A French garden in the Snow


I’m sure my American readers, those from the higher latitudes anyway, are saying “what’s all the fuss about – 2 inches of snow!”

Snow on Lavender

Snow on Lavendula angustifolia Munstead

It’s true, I still find sights like this a joy and a great excuse, if one were needed, to get out and play with the family. We tend to have snow for only a week here in the Loire Valley so its important to make the most of it.

Any excuse as well, to put on the close-up lens and see what’s really going on down there. This shot is of a portion of Lavender, planted this summer as a hedge against the house. The rear of the house is so well proportioned and formal that a formal hedge was the only solution.

Snow on Winter Jasmine

Snow on Winter Jasmine

A rare thing in our garden – an inherited plant. This is Jasminium nudiflorum, the winter flowering Jasmine. It grows on a summer wall – not the most appropriate place – where I have planted a variegated summer-flowering Jasmine. My gardens are full of little horticultural jokes like this, both our own gardens and those of clients, to be explained to those who dont know and discovered by those who do.

Snow on Snail Maker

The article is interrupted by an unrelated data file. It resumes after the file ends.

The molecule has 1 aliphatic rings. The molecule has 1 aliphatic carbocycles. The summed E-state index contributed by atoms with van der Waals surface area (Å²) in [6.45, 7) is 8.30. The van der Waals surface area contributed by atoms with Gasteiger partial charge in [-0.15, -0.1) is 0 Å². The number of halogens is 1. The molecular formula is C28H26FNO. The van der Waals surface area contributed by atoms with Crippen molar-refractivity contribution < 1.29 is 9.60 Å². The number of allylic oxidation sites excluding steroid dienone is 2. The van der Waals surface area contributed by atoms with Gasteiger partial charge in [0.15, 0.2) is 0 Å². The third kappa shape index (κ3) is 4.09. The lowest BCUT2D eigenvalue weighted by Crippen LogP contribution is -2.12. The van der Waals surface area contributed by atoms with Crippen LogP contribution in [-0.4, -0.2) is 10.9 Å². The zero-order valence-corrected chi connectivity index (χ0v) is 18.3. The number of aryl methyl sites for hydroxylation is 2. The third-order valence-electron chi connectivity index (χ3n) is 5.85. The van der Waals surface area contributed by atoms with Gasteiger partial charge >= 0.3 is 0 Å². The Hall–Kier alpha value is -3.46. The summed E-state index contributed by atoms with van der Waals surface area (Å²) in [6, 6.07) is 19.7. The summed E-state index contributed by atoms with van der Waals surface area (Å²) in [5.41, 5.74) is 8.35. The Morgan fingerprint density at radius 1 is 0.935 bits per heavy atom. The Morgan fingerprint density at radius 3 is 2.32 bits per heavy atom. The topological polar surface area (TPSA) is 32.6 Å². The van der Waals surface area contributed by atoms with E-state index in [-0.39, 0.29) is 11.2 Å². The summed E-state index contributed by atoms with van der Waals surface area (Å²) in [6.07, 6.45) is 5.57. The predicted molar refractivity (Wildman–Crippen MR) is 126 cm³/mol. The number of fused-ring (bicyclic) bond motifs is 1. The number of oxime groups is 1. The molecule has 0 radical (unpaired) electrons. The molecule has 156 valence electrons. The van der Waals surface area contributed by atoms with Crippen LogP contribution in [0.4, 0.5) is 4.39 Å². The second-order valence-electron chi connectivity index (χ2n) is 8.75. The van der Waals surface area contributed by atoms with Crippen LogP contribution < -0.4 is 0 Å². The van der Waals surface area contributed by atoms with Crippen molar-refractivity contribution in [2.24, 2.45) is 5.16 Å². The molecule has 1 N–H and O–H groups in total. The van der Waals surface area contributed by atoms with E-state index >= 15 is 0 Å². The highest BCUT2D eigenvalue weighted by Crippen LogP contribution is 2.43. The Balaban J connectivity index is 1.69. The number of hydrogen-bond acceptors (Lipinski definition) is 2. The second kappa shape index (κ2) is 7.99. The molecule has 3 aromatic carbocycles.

Snow on Snail Maker by David Goode

The snail maker by David Goode, is one of several sculptures we brought with us when we moved to France from the UK. This and our Japanese granite lantern are pictured here. The Snail Maker graces a patch of weedy ground next to the old well and hand pump, looking appropriately enigmatic.

The lantern is on the opposite side of the garden, in the shade of the old Sequoia,  in an area populated by oriental plants. In a past life we had a little low-voltage bulb in it and have plans to do something similar here, perhaps using a solar panel to generate the power to run it.

Snow on lantern
Snow on Japanese lantern

The temperatures dropped to minus 12 degrees C at midnight last night, according to the sign outside the chemist in the main square. The blanket of snow will have helped considerably to protect our plants from the cold and as it melts they will get a good watering. All this and pretty too: worth a little inconvenience I think.

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2 thoughts on “A French garden in the Snow

  1. Hello,

    I found your blog via Blotanical. Welcome! I would love a touch of snow….but that is rare in the Arizona desert. I love your Snail Maker, especially with a dusting of snow on top. I look forward to reading more posts.

  2. Liza and John’s Garden welcomes you to Blotanical.
    We enjoy discovering garden blogs and meeting gardeners from around the world.
    You are welcome at our blog anytime, come for a visit. http://jwlwgardens.com
    Say HI when you do.
    Have a great day, John

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